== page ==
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Case Reports in Gastrointestinal Medicine
Volume 2018, Article ID 1510850, 3 pages
Case Report

An Autopsy Case of Misdiagnosed Wernicke’s Syndrome after Intragastric Balloon Therapy

Department of Medicine and Aging Sciences, Università degli Studi “G. d’Annunzio”, Via Dei Vestini, 66100 Chieti, Italy

Correspondence should be addressed to Paola Vellante; moc.liamg@etnallev.aloap

Received 21 September 2017; Revised 6 January 2018; Accepted 21 January 2018; Published 13 February 2018

Academic Editor: Yoshihiro Moriwaki

Copyright © 2018 Paola Vellante et al. This is an open access article distributed under the Creative Commons Attribution License, which permits unrestricted use, distribution, and reproduction in any medium, provided the original work is properly cited.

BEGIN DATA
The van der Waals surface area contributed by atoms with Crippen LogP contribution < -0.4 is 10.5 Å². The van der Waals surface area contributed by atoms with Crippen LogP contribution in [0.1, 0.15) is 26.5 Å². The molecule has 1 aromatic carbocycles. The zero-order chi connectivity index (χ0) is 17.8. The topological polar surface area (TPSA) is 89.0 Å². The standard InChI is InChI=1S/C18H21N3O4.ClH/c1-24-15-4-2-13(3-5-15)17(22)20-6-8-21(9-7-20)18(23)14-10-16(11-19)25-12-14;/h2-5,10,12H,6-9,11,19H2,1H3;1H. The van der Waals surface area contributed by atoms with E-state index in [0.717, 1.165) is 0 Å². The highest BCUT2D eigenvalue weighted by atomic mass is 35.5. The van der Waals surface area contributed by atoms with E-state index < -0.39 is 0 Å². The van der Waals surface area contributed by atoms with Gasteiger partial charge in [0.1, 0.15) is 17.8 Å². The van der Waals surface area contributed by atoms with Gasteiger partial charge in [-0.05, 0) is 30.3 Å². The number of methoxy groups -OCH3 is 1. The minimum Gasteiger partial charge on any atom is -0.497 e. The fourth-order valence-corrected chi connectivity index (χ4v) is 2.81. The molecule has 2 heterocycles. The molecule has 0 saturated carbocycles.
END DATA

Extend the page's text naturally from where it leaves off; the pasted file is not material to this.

Intragastric balloon (IGB) therapy is a widely used technique to counter obesity, and it is known to be safe and effective. Although there can be a high rate of side effects following IGB therapy, most are self-healing and they are mainly accommodative in nature. Few cases of Wernicke’s syndrome under IGB therapy have been described in the literature, and to the best of our knowledge, none have been fatal. We present here a case of a 51-year-old woman who underwent IGB therapy over 8 months. Late diagnosed Wernicke’s syndrome that first appeared as lower limb neuropathy progressively immobilized the patient, until she required bed rest. Finally, a major complication of pneumonia caused her death. Wernicke’s syndrome has been mainly related to bariatric surgery techniques, but it must also be linked to IGB therapy (and also to other restrictive weight-loss interventions). As the use of IGB therapy spreads, the literature must alert physicians to this complication. Wernicke’s syndrome is a severe but reversible condition when diagnosed and treated early.